He obliged, and grudgingly, I dialed him back.
He introduced himself as a minister at a local church, and told me that he was calling because I had sent someone in to see him; he mentioned a name that I didn't know and I cut him off mid-sentence, "You must have mistaken me for someone else."
"No, ma'am, I have your business card. He said that you gave it to him."
And on a dime, my heart stopped.
I remembered him.
He had been standing near the entrance to a local grocery store and mall, holding a sign:
"Will work for food.
I have two kids."
I have two kids."
I passed him on my way out of the store, my radio playing the song, "Coming Home", my sunroof open, the sun shining brightly for the first time in a long time. When I read the sign, I turned my car around, went back into the store, purchased a gift card, and took it to him.
His eyes watered as I placed it in his hand. "Hey, miss, I'll work for you. I'll do your lawn or help out with stuff."
I smiled back at him and told him to just pay it forward instead. He didn't understand what I meant--I explained to him that instead of him helping me, I wanted him to help someone else in need and suggested that he go to a local church and ask for people that might need assistance.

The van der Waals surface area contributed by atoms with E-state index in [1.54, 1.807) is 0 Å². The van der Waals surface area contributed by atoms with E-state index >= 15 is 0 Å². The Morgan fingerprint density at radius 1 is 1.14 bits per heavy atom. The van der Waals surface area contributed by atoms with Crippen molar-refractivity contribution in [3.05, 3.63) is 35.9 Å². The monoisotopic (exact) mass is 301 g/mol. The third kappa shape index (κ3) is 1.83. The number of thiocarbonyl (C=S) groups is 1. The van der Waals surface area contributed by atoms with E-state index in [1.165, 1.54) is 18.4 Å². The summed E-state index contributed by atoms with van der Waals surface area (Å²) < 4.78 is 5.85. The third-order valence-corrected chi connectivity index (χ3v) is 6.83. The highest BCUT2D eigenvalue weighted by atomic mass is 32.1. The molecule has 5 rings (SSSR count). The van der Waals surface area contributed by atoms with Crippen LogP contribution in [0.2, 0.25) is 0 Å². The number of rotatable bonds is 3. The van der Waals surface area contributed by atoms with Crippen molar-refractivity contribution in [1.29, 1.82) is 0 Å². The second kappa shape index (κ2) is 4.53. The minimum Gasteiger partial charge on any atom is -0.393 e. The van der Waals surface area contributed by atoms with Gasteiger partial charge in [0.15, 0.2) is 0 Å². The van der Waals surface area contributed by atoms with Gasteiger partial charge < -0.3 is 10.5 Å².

Then I asked him why he wasn't working--he told me he'd been laid off, and that he couldn't find work. I asked him about unemployment benefits and applying for assistance, and then he told me that, "He couldn't read real good and didn't understand the papers."
I hesitated, for longer than I should have, before I asked him to come with me to my car. I gave him my card, and wrote a note on it for him to take to the unemployment office, requesting that they give him an accommodation or call me.
Truth is, I didn't want him to have my name, or my number. I'm better at compassion than at closeness.
When I left, I wasn't sure what he'd do, for all I knew, it was just a story that he told, but I didn't give it much more thought other than choosing to believe what he'd written on that sign.
Turns out, he did go to a church.
Turns out, he did ask if he could help someone. He's going there this weekend, with his family, to clean up a large yard of a house-bound elderly woman who can't bear to sell the home that she's lived in her entire life.
Turns out, he was laid off, and did go to the unemployment office, where they did process his forms, and assisted him with finding the right person to help him apply for other aid.
And, turns out, that for as uneducated as he believes that he is, he read me.
"Also," the minister continued, "He wanted you to know that he gave me your card, that he didn't keep it. He could tell that you didn't want to give it to him, but that you did anyway."
Shame crept up my neck, into my face, and I could barely speak.
"I'm sorry, it's just that-", this time, the minister cut me off. "You did a good, good thing. That's what matters."
I thanked him and hung up the phone, looking out my window at the birds and the blue sky.
I remembered after I'd given him that gift card and driven away, I had thought to myself, "I'm going to change the world."
But it turns out, the world changed me.